Some of the most important innovations in human health are being made possible by the convergence of research across the life sciences, physical sciences, engineering, information and computer science, and the social and behavioral sciences.  Work across these disciplines is also yielding critical advances in many other fields, such as energy, food, climate, and water.  And so we have constructed the Interdisciplinary Science and Engineering Building to foster, facilitate, and promote translational, problem-oriented research that tackles big questions across disciplinary boundaries and has real-world applications – the largest such research building constructed west of the Mississippi in many decades.  It opened earlier this year, and we will all be amazed by the research and innovation that arises from it.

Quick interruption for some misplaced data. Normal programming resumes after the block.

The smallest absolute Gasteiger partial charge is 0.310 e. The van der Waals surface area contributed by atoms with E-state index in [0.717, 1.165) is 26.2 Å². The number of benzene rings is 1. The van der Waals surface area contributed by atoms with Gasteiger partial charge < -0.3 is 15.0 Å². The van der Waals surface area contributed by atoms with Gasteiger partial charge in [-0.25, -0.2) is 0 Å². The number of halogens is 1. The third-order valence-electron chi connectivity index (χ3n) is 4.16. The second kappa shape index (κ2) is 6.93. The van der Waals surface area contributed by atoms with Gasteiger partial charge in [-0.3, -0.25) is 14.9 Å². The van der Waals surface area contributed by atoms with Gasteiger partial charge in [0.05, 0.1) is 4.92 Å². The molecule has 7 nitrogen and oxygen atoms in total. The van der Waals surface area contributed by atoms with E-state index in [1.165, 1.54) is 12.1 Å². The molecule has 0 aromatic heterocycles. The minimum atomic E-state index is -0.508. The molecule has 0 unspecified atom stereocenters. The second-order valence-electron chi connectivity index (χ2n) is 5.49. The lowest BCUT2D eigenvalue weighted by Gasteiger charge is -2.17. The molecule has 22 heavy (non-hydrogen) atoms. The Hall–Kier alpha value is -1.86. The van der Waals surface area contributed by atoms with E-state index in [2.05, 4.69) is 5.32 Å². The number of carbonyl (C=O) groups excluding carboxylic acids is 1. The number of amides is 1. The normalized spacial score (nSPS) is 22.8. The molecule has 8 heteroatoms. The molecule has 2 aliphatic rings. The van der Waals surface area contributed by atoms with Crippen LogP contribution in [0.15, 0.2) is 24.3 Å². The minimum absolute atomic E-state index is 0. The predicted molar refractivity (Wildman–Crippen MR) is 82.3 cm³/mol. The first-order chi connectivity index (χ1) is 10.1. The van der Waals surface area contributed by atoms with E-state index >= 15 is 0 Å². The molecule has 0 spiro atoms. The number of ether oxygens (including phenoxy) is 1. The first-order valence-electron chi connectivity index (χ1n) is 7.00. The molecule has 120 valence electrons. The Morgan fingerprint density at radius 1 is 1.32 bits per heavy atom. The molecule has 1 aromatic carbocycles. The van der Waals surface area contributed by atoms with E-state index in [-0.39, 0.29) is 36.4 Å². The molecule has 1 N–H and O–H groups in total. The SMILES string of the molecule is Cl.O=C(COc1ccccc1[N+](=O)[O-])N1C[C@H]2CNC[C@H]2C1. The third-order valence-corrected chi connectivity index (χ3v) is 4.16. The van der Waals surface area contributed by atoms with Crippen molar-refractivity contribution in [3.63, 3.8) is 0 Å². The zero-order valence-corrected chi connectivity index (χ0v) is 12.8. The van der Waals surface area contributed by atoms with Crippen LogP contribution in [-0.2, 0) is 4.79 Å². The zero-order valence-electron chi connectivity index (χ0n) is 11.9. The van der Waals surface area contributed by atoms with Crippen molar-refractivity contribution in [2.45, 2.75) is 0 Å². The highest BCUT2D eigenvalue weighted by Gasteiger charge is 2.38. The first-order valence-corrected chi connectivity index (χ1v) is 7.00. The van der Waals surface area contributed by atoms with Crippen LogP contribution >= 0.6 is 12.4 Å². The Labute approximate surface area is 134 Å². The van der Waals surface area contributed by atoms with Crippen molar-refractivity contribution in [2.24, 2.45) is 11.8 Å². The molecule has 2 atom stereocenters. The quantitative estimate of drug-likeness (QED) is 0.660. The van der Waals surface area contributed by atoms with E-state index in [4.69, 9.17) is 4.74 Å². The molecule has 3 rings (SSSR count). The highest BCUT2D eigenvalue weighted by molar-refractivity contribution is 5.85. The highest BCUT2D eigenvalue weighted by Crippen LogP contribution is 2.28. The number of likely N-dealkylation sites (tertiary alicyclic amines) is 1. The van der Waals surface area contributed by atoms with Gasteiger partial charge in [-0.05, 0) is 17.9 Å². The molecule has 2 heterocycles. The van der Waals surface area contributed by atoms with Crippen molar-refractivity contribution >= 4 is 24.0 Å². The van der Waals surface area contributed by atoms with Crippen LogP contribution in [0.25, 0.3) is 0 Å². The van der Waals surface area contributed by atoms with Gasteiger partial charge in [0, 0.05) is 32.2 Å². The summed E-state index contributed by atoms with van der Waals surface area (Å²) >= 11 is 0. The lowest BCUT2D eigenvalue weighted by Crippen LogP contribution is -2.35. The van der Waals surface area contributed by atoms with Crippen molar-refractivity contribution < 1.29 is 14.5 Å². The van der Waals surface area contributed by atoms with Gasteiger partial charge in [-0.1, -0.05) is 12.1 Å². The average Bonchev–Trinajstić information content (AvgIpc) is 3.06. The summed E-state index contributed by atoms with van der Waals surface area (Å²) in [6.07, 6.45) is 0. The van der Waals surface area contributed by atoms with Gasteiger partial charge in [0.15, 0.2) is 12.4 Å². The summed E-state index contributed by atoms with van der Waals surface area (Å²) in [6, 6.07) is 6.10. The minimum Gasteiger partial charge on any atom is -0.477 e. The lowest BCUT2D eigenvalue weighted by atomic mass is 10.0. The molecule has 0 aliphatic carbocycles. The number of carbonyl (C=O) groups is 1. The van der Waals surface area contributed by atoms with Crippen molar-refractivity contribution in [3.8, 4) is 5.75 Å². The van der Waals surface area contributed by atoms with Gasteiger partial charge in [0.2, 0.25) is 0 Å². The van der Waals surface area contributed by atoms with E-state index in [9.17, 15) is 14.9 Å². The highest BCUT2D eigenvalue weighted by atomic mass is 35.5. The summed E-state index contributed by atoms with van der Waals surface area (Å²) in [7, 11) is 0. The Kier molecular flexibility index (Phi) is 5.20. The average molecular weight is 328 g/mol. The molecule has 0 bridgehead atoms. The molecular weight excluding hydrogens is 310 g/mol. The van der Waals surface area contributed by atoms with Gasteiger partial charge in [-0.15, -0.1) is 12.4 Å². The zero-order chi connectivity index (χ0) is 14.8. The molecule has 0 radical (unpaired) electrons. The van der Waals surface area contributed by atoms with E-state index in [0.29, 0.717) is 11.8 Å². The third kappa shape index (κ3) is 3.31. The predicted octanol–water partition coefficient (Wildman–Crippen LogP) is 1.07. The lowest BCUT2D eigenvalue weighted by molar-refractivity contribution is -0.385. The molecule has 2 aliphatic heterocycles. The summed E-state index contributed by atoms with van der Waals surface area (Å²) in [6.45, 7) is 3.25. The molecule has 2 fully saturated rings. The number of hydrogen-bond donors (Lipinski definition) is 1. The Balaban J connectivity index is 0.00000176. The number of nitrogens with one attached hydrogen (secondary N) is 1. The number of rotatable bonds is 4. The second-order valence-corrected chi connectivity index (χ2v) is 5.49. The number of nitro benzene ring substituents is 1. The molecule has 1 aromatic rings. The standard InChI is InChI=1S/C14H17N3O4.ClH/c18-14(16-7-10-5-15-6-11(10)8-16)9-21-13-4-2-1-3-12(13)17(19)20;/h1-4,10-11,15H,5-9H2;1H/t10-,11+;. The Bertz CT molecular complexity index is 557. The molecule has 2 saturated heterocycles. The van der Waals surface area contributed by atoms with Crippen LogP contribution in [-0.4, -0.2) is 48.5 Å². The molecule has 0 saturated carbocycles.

None of this growth would be possible without the tremendous outpouring of support from our friends in the community, people of goodwill who are making a transformational difference in the development of UCI because they recognize that ultimately they are making a real difference in the world.  They know that the people who will benefit most persistently from our work, beyond our students, will be the people of our region – our neighbors, our friends, our supporters, our advocates.  Whatever your views on what would contribute to a great quality of life in our community, and a more brilliant future for all of us – whether that’s healthcare and wellness promotion or the quality of schools or enhanced business development or environmental sustainability or a lively arts culture – UCI stands ready to be a partner. 

Gifts to UCI truly make a difference to the education of our students, to the wide impact of our research and public service, and to the advancement of this great region we are privileged to serve.  If life has been good to you, and you are looking for ways to make a difference, give us a call.

So that’s a snapshot of recent events, and of where we are today and where we are going.  If you have any questions, I’m happy to continue the conversation.